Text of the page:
Historical Civil War Autographs
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31 Items.  Showing Items 1 thru 20.
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NewARCHBOLD, JOHN D. (1848-1916)

# 5334

ROCKEFELLER, WILLIAM A. (1841-1922) 

American Financiers; Co-founders of Standard Oil Company


Document Signed, 7 ¾” x 11”, New York, August 2, 1898, as company officers, Jno. D. Archbold, Secretary, Wm. Rockefeller, Attorney in fact,” a partly printed certificate for one hundred shares in the Standard Oil Trust.

Lightly and evenly toned, with light vertical folds; no paper loss from cancellations at both signatures.

Price: $1100.00
Quantity: 
 

NewBELKNAP, WILLIAM W. (1829-90)

# 7741

Union Brigadier General – Iowa; U.S. Secretary of War – 1869-76

An Iowa legislator before the Civil War, Belknap entered Union service with the 15th Iowa Infantry, seeing action in the West from Shiloh through Sherman’s “March to the Sea” and Bentonville. He became U.S. Secretary of War in the cabinet of President Ulysses S. Grant in 1869, but was impeached and forced to resign for taking bribes in 1876.

Signature, as U.S. War Secretary, with the date also in Belknap’s hand, on an imprinted 5” x 7” sheet of official War Department stationery.

“March 29th 1870, Wm. W. Belknap, Sec[retar]y of War.”

The sheet is lightly and evenly toned, with breaks in the paper along several folds.

Was: $95.00  SALE Price:  $75.00
List Price: $95.00
Quantity:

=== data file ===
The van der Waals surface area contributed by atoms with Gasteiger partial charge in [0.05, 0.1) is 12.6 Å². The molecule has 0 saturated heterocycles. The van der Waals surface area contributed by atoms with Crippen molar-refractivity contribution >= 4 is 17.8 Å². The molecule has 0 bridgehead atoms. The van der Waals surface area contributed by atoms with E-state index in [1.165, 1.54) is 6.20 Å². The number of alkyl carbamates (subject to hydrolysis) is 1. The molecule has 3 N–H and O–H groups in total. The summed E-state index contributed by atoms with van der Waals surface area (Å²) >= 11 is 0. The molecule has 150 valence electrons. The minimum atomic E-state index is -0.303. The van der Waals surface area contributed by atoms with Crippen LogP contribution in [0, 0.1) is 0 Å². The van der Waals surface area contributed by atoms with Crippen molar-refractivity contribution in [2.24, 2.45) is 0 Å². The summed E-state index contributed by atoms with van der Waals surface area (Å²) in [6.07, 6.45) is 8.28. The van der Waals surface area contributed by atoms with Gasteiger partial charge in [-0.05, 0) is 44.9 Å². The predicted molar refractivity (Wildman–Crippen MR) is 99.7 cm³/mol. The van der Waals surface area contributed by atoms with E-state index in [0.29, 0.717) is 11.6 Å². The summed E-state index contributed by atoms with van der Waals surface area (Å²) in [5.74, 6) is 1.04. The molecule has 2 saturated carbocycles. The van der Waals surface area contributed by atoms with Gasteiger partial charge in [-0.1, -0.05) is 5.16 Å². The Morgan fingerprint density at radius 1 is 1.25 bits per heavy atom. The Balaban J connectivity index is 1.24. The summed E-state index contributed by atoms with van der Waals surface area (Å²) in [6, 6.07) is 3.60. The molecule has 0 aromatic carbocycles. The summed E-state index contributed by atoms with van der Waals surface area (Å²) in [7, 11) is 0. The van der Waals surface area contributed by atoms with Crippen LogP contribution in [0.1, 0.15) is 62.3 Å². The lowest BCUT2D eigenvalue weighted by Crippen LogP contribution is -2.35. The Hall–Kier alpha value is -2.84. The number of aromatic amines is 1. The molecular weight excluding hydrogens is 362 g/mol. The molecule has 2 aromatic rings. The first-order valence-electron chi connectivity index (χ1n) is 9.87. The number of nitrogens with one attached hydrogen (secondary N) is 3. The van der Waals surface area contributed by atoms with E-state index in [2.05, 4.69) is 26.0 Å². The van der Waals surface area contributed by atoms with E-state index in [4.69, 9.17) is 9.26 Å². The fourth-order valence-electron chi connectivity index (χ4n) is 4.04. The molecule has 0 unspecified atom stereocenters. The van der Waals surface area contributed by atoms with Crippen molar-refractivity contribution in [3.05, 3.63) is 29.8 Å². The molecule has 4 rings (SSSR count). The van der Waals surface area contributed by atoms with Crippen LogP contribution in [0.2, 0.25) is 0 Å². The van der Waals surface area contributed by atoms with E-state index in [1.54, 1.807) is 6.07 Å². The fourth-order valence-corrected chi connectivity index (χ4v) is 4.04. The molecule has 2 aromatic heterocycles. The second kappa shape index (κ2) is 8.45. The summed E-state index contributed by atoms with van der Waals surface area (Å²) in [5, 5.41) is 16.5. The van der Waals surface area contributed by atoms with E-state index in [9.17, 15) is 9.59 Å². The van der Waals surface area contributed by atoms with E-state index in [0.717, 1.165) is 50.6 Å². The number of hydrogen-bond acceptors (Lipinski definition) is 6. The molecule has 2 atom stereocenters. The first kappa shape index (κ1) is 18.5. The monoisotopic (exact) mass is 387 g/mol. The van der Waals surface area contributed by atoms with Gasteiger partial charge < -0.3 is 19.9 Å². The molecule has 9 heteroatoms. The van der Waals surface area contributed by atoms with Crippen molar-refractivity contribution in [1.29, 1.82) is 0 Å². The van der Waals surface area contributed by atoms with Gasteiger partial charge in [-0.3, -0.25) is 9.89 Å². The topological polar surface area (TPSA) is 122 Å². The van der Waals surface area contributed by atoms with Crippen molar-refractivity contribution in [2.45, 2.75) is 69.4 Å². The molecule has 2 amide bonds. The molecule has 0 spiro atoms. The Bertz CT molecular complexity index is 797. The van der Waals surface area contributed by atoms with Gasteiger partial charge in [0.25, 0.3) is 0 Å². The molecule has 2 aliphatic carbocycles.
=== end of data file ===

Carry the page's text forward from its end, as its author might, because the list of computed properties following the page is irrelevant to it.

NewBINGHAM, WILLIAM (1752-1804)

# 6185

Member of the Continental Congress; U.S. Senator – Pennsylvania - 1795-1801; Founder of the Bank of North America; President of the Philadelphia & Lancaster Turnpike Company

Document Signed, 7 ¾” x 9 ¾”, Philadelphia, Pennsylvania, March 29, 1796, “Wm. Bingham,” as president of the Philadelphia and Lancaster Turnpike Company, a partly printed vellum stock certificate, “…that Archibald McCall of the City of Philadelphia is entitled to one Share of Stock…” Countersigned by the company treasurer.

The document is in excellent condition, with light, even toning and two vertical folds.

Price: $1200.00
Quantity: 
 

NewBUFORD, JOHN (1826-63)

# 7809

Union Major General – Kentucky

“…Santa Fe, New Mexico, December 20th 1849…”

A West Point graduate and longtime officer in the Regular U.S. Army, Buford served in the East from Second Manassas through Gettysburg, where his gallant defense of the town against the advancing Confederates on the first day set the stage for a Union victory. He died later in the year.

Autograph Document Signed, 8” x 10”, approving supplies received from Captain (and future Confederate Brigadier General) Alexander W. Reynolds for use by the 2nd Dragoons.


“…Santa Fe, New Mexico, December 20th 1849…Jno. Buford, L[ieutenan]t 2nd Drag[oon]s, Com[man]d[in]g Comp[any] ‘H’ 2nd Drag[oon]s.”


In very good condition overall, there is minor paper separation and toning at two horizontal folds, along with a few superficial stains.

Price: $3250.00
Quantity: 
 

NewBULLOCK, SETH (1849-1919)

# 7737

Member of the Montana Territorial Senate – 1871-72

Sheriff of Lewis and Clark County, Montana Territory – 1873

Moved to Deadwood, Dakota Territory, where he opened a hardware business with Sol Star in 1876, soon becoming Sheriff of the Town

Portrayed by Timothy Oliphant in the HBO television series, “Deadwood”

Served as Captain of a Volunteer Cavalry Regiment during the Spanish-American War

Appointed U.S. Marshal for South Dakota by President Theodore Roosevelt, a longtime friend - 1909


Document Signed, 3 ¼” x 7 ½”, also dated and accomplished by Bullock, “Dec[ember] 30, 1871…$84.00…Extra Compensation as Member of the Council. Seth Bullock,” a partly printed warrant for pay due while serving as territorial senator.

The receipt is lightly and evenly toned, with wear, staining, and several small tears at the right edge.

OUT OF STOCK
 

NewBULLOCK, SETH (1849-1919)

# 7740

Member of the Montana Territorial Senate – 1871-72

Sheriff of Lewis and Clark County, Montana Territory – 1873